To improve performance, the CPU uses internal store buffers to temporarily store data. This may affect the synchronization of device I/O operations. Therefore, the driver needs to take explicit steps to make sure that writes to registers are completed at the proper time.
For example, when access to device space (such as registers or a frame buffer) is synchronized by a lock, the driver needs to check that the store to the device space has actually completed before releasing the lock. Releasing the lock does not guarantee the flushing of I/O buffers.
To give another example, when acknowledging an interrupt, the driver usually sets or clears a bit in a device control register. The driver must ensure that the write to the control register has reached the device before the interrupt handler returns. Similarly, if the device requires a delay (the driver busy-waits) after writing a command to the control register, the driver must ensure that the write has reached the device before delaying.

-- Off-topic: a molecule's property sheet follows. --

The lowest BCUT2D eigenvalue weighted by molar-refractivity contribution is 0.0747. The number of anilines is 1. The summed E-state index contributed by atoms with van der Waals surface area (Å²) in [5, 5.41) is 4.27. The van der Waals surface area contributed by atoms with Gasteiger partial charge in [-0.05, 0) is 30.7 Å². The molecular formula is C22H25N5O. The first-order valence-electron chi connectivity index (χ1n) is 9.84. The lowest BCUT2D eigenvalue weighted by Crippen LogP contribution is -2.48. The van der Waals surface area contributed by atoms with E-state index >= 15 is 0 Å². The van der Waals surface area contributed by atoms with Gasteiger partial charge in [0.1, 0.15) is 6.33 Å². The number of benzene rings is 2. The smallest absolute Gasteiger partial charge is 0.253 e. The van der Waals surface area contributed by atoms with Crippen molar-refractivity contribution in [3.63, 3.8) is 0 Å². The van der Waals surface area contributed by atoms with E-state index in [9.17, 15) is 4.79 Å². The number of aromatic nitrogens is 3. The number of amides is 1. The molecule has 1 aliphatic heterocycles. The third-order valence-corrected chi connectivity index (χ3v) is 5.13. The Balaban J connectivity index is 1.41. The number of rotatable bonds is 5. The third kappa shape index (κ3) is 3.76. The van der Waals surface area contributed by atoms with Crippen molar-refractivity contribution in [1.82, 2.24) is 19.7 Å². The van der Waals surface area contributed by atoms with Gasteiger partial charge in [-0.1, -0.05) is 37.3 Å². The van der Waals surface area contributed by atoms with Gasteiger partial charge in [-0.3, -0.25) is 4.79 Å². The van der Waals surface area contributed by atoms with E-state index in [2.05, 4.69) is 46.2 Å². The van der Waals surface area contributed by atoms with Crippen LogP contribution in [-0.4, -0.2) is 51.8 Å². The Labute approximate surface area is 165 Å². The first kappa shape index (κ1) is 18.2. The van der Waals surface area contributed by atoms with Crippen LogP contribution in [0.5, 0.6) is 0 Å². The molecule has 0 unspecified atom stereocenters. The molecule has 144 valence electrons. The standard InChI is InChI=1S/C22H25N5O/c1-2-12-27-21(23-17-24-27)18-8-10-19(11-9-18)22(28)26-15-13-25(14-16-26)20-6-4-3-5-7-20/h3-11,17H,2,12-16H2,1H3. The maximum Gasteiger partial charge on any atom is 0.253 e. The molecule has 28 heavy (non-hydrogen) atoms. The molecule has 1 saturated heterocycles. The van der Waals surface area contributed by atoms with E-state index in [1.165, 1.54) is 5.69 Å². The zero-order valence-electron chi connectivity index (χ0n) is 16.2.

If the device registers can be read without undesirable side effects, verification of a write can be as simple as reading the register immediately after writing to it. If that particular register cannot be read without undesirable side effects, another device register in the same register set can be used.